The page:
This study provides information about the external causes, natures and demographic patterns of potential brain injury in a defined Ontario population and about the sequelae of acute injury. The study shows that about 30% of patients with blunt head injury presenting to the emergency department had signs consistent with brain injury. Of these, 56% received a CT scan, and 53% of those scanned had evidence of a brain injury, whereas 10% had evidence of a major intracranial injury. Leading external causes of potential brain injury were falls from heights in young children; motor vehicle injuries, bicycle injuries, sports injuries and fight-related injuries in individuals aged 10–44 years; and falls (all types) in those over the age of 65 years. Males had a rate of head injuries and potential brain injuries that was approximately twice that of females, and both injury rates peaked in boys and young men.
Although head trauma has been recognized as a serious health issue, there are few Canadian epidemiological studies of this issue that include population-based rates, and no studies have comprehensively examined the full spectrum of blunt head traumas seen at emergency departments. Existing studies have been conducted with large, but selected, populations of children18
only, whereas others have examined admissions to hospital20
The increased frequency of head injuries observed in males is consistent with the existing literature, and the peak ratio of 4:1 of head injuries in males compared with females seen among those aged 10–19 years was similar to that reported nationally from US emergency department data.10
The male predominance is probably attributable to differential exposure to risks in certain age groups. Although some studies have identified incidence peaks in teenagers and young adults,13
others have reported higher rates in children aged less than 5 years,1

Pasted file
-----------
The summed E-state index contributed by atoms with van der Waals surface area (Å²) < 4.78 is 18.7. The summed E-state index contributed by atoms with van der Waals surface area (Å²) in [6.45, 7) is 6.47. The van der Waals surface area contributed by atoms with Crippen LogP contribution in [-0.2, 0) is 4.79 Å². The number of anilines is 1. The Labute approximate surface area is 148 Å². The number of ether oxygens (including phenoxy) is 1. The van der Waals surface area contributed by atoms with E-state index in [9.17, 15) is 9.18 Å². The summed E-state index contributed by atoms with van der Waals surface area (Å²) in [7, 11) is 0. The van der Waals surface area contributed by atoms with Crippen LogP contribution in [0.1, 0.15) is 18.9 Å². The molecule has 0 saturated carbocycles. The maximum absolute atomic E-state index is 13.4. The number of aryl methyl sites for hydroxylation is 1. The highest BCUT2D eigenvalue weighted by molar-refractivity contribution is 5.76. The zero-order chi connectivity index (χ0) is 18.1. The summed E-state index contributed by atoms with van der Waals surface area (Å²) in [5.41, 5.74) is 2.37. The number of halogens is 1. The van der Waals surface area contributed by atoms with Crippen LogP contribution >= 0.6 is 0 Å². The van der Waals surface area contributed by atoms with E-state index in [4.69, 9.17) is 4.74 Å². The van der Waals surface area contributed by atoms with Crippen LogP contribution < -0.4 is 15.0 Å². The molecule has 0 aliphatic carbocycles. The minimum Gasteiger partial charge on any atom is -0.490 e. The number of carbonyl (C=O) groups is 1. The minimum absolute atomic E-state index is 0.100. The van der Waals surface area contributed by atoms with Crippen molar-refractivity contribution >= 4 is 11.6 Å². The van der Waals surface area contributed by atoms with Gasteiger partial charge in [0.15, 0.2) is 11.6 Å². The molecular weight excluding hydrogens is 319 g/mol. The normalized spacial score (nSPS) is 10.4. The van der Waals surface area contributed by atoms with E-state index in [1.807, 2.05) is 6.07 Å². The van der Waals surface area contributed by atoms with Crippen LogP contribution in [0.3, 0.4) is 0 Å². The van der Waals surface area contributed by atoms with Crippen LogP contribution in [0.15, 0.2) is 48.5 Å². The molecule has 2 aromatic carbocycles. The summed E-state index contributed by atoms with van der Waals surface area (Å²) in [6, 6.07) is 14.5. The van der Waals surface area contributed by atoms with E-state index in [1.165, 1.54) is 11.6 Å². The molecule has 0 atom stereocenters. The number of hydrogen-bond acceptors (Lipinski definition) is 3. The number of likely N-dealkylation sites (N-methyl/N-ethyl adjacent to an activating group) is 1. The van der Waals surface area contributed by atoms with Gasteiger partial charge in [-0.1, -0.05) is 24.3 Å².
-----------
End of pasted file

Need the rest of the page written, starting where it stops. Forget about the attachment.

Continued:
which are mainly attributable to falls from heights. The peak in injuries from falls among elderly people that has been reported elsewhere,13
and is to some extent reflected in our data, is indicative of the intrinsic risks associated with aging.
We observed that motor vehicle injuries and sports injuries were concentrated in young people, which has been recorded elsewhere.20
Past research has indicated the importance of contact surfaces as a predictor of the severity of injuries,22
and ice and collisions are clearly causal environmental risk factors in ice skating and contact sports like ice hockey.23
Although earlier Canadian research found that almost one-third of cases of head injury admitted to hospital were sustained during fights,20
only 9 cases were identified in our study, almost all of them experienced by young men.
Because of the availability of universal health care coverage in Canada, the observed patterns of injury should not be distorted by differential access to health care, and the present analysis was based in emergency departments that serve the trauma needs of both rural and urban populations. Our study was limited, however, in that there was no standardized protocol for assessing patients. The lack of exact information on the location and context of these injuries also limited our ability to recommend focused alternative preventive measures. Follow-up data on disability and other long-term outcomes were also not available. These can be substantial, because up to 40% of patients with mild traumatic brain injuries remain impaired for at least 1 year,11
and all individuals who survive these injuries need clinical assessment and follow-up.
In conclusion, brain injuries represent a serious and perhaps underappreciated clinical challenge, and these data reinforce the importance of the many external causes that should be targeted for preventive measures.